Great balls of fire

Дата канвертавання26.04.2016
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“Great balls of fire”- the story (so far) of ‘Ball Lightning’ by David Johnson
Many years ago, before the spread of Christianity, many people throughout northern Europe believed in the stories of Norse mythology to explain the events occurring around them. One of the main Gods of these ancient tales was Thor, the God of fertility, who was said to fly through the sky in a chariot above the clouds. Thor was worshipped as the protector of all that was good, and was said to be in a constant battle with Thrym, the king of the evil giants. Thor’s main weapon against the forces of evil was his almighty hammer, the famous ‘hammer of the gods’, which he used to slay his enemies. It was believed that when Thor was in combat he swung his hammer with such force that it made lightning and thunder, and thus was a sign of Thor protecting the people of ancient times.
Through the advance of science, we now know that thunder and lightning are created by electromagnetic activity in our atmosphere, rather than the clashes of gods at war.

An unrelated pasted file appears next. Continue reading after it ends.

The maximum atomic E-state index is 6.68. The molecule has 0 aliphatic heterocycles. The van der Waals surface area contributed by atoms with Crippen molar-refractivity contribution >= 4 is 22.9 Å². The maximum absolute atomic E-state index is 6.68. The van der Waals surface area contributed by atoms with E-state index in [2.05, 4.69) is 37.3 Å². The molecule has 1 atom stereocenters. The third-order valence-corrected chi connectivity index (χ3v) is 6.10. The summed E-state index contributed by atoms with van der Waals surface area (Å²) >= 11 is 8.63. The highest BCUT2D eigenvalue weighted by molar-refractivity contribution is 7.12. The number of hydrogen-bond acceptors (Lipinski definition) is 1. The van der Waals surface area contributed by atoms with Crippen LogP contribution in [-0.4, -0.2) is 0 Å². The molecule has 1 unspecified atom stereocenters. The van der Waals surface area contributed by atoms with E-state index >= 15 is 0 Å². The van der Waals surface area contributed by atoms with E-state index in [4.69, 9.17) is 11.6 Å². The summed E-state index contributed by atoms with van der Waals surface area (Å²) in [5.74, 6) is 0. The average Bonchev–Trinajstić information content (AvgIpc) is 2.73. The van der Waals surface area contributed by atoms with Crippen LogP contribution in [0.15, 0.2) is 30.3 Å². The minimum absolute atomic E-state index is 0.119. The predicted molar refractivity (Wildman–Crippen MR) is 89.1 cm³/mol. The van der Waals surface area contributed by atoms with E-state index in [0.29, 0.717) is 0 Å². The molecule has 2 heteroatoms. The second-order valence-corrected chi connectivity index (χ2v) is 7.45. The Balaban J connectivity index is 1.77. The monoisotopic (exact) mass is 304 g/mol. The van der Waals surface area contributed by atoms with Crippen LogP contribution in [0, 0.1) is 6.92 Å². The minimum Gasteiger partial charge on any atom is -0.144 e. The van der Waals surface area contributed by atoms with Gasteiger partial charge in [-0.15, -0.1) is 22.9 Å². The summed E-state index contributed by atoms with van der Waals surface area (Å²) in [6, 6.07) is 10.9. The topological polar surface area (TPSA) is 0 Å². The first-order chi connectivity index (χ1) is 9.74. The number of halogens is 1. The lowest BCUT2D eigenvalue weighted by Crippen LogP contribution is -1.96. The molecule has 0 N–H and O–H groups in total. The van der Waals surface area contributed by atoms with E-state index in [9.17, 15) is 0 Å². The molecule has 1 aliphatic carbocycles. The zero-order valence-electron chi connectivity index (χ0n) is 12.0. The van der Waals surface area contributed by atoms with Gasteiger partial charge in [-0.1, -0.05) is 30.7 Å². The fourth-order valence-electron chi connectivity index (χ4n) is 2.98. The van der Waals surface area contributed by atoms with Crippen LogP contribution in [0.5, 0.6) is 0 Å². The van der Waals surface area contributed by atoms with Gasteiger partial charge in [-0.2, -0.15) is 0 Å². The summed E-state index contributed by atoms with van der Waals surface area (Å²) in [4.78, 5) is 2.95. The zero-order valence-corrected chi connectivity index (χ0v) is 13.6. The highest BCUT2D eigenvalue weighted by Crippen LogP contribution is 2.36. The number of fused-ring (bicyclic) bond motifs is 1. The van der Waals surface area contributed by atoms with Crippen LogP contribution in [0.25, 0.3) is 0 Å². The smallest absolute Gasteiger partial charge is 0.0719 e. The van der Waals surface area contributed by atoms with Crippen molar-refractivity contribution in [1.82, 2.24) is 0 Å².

When moist air near the ground is heated, its density decreases and it rises by convection. As these ‘air-parcels’ rise, they expand and cool, causing moisture to condense into water droplets. If the process happens many times, cumulus clouds are produced, and these can combine to form cumulonimbus- storm clouds. Inside these clouds convection effects are particularly pronounced, and these effects can cause a separation of charge, probably due to collisions. Heavier particles become negatively charged, whilst lighter particles become positively charged. As the heavier particles fall to the bottom of the cloud, and the lighter particles rise to the top, a separation of charge occurs, and an electric field is established between both the top and bottom of the cloud, and the bottom of the cloud with the ground (due to the attraction of positive ions in the Earth to the negative charges in the bottom of the cloud). Ionisation of the air between these regions may occur, creating a path for an electrical discharge- in other words, a huge spark we know as lightning.